In praise of Shortland Street - Some good reasons to watch our favourite soap

Credit: Shortland Street Facebook page

When TVNZ’s Shortland Street returns to our screens at 7pm tonight, viewers who tune in to learn Sass’ fate could be getting far more from the show than they perhaps realise.  Shortland Street, like similar daily soap operas in countries all over the world offers an entertaining but also very familiar escape into the lives of other people. Despite the sometimes absurd dramatization of those characters’ lives, there is plenty of common ground with the real world that can have a profound effect on its viewers. 

Admitting I’m an intermittent viewer and long-term fan of this amazing show will illicit some eye-rolls I am sure. As a professional communicator, I can’t help but notice when storylines provoke debate on current issues. Teen suicide, drug use, unplanned pregnancy, right to assisted death and domestic violence are just a few of the challenging subjects the show has tackled over the years. 

Whether you are a lover or hater of this type of television, our very own Shortland Street deserves to be commended on continually finding ways to tackle such tricky subjects in honest and realistic ways. In 2017, the show sought to raise awareness of bowel cancer in a campaign that saw much-loved character, Damo Johnson diagnosed with the disease. Working with other organisations and experts to ensure accuracy and sensitivity in how they approach issues is just one indication of their genuine commitment to this role.

In some cases, public information messages are delivered in the context of the show. Look closely at the posters on the walls and you will often see current health information campaigns. In other situations, the protagonists might seem like bad role-models but consider the opportunity they present for the over 361,0001 viewers and their networks to discuss those behaviours or values. They are important conversations.

Distrust in content and recognition of how ‘fake’ television shows are can also make local shows like Shortland Street more valuable than ever in shaping knowledge and attitudes around major social issues. An Indian soap opera, in its first year of production, has reached 400 million people, and was part-funded by UK foreign aid and an NGO to promote sexual health and family planning. Its themes, which have included acid attacks, domestic violence and abortion, are a means to highlight serious issues and get the discussion rolling.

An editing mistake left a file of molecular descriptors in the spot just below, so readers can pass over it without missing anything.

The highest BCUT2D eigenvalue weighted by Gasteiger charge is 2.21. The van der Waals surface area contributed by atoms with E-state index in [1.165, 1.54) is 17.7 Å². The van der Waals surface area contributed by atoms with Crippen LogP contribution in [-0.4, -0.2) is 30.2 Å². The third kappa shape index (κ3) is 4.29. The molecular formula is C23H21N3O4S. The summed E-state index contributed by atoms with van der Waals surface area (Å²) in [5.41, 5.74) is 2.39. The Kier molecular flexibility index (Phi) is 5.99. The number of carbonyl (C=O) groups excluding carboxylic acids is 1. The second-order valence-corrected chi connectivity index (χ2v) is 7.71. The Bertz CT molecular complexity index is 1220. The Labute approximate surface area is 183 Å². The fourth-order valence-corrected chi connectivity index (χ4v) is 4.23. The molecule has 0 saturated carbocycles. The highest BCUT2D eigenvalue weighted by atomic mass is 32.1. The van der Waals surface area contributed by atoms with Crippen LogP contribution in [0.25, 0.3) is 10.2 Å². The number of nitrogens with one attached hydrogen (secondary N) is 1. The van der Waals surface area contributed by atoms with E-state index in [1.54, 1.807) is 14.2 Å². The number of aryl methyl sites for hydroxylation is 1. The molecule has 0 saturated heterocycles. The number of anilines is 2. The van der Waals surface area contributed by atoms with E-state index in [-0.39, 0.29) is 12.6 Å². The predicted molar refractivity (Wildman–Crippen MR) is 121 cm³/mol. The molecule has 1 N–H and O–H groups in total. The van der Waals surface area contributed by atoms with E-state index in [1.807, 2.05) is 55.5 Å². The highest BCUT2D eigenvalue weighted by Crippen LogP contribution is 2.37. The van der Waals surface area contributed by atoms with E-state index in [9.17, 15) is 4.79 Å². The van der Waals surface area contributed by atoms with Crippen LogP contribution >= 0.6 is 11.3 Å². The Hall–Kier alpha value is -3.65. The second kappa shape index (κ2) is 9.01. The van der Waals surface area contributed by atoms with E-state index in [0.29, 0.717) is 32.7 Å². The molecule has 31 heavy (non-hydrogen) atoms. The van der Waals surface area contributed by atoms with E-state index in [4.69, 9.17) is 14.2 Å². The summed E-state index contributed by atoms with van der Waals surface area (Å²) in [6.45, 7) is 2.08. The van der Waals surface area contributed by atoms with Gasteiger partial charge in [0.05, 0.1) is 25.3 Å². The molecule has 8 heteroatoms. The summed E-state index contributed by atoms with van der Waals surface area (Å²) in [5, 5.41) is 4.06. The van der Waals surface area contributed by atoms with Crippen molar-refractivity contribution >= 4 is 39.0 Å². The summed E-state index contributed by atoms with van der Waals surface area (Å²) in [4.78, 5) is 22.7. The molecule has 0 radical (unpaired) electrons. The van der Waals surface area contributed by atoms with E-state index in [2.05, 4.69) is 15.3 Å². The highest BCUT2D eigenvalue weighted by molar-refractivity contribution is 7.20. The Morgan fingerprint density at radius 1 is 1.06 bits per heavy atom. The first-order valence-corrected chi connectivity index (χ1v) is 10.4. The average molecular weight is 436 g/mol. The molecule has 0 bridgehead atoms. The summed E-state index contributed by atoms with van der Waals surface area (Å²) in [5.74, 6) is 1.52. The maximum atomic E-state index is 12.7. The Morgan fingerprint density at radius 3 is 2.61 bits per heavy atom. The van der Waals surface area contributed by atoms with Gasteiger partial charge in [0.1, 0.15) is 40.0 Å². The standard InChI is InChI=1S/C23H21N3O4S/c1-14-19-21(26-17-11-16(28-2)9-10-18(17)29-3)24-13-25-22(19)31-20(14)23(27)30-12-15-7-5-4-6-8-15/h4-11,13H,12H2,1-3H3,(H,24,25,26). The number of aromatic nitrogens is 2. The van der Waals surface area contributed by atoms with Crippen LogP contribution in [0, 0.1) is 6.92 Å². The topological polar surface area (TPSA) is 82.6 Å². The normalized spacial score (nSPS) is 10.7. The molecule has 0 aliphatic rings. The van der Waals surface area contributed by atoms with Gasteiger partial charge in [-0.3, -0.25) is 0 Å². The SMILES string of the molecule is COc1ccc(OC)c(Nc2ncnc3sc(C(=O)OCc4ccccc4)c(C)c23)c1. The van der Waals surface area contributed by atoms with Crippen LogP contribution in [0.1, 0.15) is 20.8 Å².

As Shortland Street enters its 26th year on our screens, maybe it’s time to take a fresh look at this show, which really does punch well above its weight. It has certainly come a long way since those early episodes, most often illustrated with the quip to Temuera Morrison’s character, “you’re not in Guatamala now Dr Ropata”. 

Also, just as Australia’s own Home and Away and Neighbours were springboards for Hollywood superstars like Liam Hemsworth and Margot Robbie, Shortland Street has been the backbone of our own television industry. K.J. Apa from Riverdale, Martin Henderson, recently on Grey’s Anatomy, Karl-Heinz Urban who played Skurge in Marvel’s Thor: Ragnarok and yes, Temuera Morrison are just a few of those success stories. I wonder how things will look when they celebrate the next 20 years for Shortland Street.

In the meantime, don’t miss the chance to enjoy our very own, free-to-air show. You may get far more from it than you expected. 

1As at March 2017. Retrieved from


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